By Wendy Jo Moyer
The purpose of Sabbatical Leave is to provide eligible faculty with a significant opportunity for new, or renewed, achievement and growth through activities such as study, research, writing, creative work and travel, so that the individual’s teaching and/or professional effectiveness may be enhanced.
With a desire to immerse himself in another culture, so he could share his experience with his students in World Mythology and Introduction to Music courses, Edward Frame, professor, humanities, used his sabbatical to study the mythology and music of the Māori people of New Zealand. According to NewZealand.com, Māori are the indigenous people of New Zealand, who came to the country more than 1,000 years ago from their mythical Polynesian homeland of Hawaiki. Today Māori people make up 14% of New Zealand’s population and their history, language and traditions are central to New Zealand’s identity.
The Auckland University of Technology National Māori Language Institute sponsored Edward for his sabbatical, and, prior to his visit, provided him a student’s doctoral dissertation on Māori subjects, so he could familiarize himself with the culture and determine what he’d like to study in advance of his travels.
During his six weeks in New Zealand, Edward gathered research materials that he could later share with his students and traveled by rental car, enjoying New Zealand’s nature and visiting Māori cultural centers and villages. Edward was able to record video and capture more than 2,000 photos to use in his lectures.
One of his favorite sights was the Te Matatini Festival, a four-day, biennial Māori performing arts festival in which members of each village donate their time and train for two years to prepare their storytelling “posture” dances that were developed out of tribal warfare and feature vigorous rhythms and movements. There were two types of performances. The women often perform the Waiata, which is a form of storytelling with music added, and the Haka is the posturing dance. Although the Haka is performed by both males and females, this dance is more often performed by males and features facial contortions, sticking out the tongue, body slapping and foot stomping.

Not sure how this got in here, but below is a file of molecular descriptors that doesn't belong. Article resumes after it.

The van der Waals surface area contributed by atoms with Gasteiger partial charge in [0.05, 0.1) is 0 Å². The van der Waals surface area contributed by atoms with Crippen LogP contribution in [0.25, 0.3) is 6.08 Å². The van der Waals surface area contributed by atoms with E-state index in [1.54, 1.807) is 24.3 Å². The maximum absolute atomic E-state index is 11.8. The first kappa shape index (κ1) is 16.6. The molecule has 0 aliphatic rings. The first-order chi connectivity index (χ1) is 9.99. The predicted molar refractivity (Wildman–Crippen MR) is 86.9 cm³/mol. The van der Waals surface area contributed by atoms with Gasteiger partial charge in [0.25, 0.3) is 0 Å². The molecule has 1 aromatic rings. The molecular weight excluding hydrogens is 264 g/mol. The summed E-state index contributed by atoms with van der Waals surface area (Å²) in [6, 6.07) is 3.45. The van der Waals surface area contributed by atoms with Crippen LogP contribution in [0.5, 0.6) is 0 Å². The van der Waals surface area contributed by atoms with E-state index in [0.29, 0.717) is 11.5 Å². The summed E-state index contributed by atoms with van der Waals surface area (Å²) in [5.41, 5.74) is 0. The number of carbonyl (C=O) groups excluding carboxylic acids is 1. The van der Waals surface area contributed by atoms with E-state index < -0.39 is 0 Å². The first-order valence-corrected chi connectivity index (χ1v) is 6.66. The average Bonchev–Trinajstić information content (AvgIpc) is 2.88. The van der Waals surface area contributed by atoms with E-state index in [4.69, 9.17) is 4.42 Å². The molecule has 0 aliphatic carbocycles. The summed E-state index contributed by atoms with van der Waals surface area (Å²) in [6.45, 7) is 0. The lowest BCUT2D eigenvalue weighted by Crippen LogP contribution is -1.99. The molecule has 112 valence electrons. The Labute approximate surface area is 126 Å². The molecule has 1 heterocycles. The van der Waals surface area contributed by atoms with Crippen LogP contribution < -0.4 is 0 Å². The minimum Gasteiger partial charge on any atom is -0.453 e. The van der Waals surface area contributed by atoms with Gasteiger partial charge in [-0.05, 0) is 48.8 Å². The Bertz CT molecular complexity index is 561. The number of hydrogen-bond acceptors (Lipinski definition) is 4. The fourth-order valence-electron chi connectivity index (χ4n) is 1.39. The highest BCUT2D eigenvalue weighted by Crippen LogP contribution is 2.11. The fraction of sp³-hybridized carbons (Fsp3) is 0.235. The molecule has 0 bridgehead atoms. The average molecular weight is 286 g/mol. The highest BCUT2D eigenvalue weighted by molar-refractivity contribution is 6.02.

“The way of performing during the dancing is to make the eyes big, so the whites show, and also for the males to stick out the tongue,” Edward chuckled. “Most of these dances are related to tribal differences where there might be a war. The Māori people believe that if you could make an ugly face, you could actually scare your opponent and you wouldn’t actually have to fight.”
In addition to his love for the performing arts festival, Edward was awestruck by New Zealand’s beauty. “It’s wide open. The population is low, and therefore the beaches are gorgeous with no people,” he shared. “New Zealand is unspoiled. It’s a gentle country with gentle people.”
Following his time in New Zealand, Edward also traveled to Australia and visited the Great Barrier Reef, the world’s largest coral reef, Sydney and an Aboriginal village to research the Aboriginal people of Australia, who descended from groups that existed in Australia and surrounding islands prior to British colonization.
Upon Edward’s return to West Campus, he used his research, videos and photos to record a video lecture on the Māori people. Watch his lecture below:
“This was one of the greatest learning experiences of my life, and I was grateful for the time I had to spend in my chosen research area,” Edward shared. “I am grateful to Valencia for the time provided and would recommend that other faculty members take advantage of the opportunity provided by the sabbatical program.”
“With travel you can get in it and be involved,” he added, while also recommending that faculty members research their destination and make contacts prior to arrival to have the best experience. “Immersing yourself in another culture is the best learning experience that we can have.”
If you’re interested in a sabbatical, applications are now being accepted for the 2021-2022 academic year. For details and to apply, click here. The deadline to apply is Friday, October 4, 2019.
Do you know a faculty member doing great work? Or, perhaps you’d like to share the work you’re doing? Send the colleague’s (or your) name to us at The_Grove@valenciacollege.edu and include Faculty Highlight Nomination in the subject line of your email. We might just feature your colleague (or you) as an upcoming Faculty Highlight.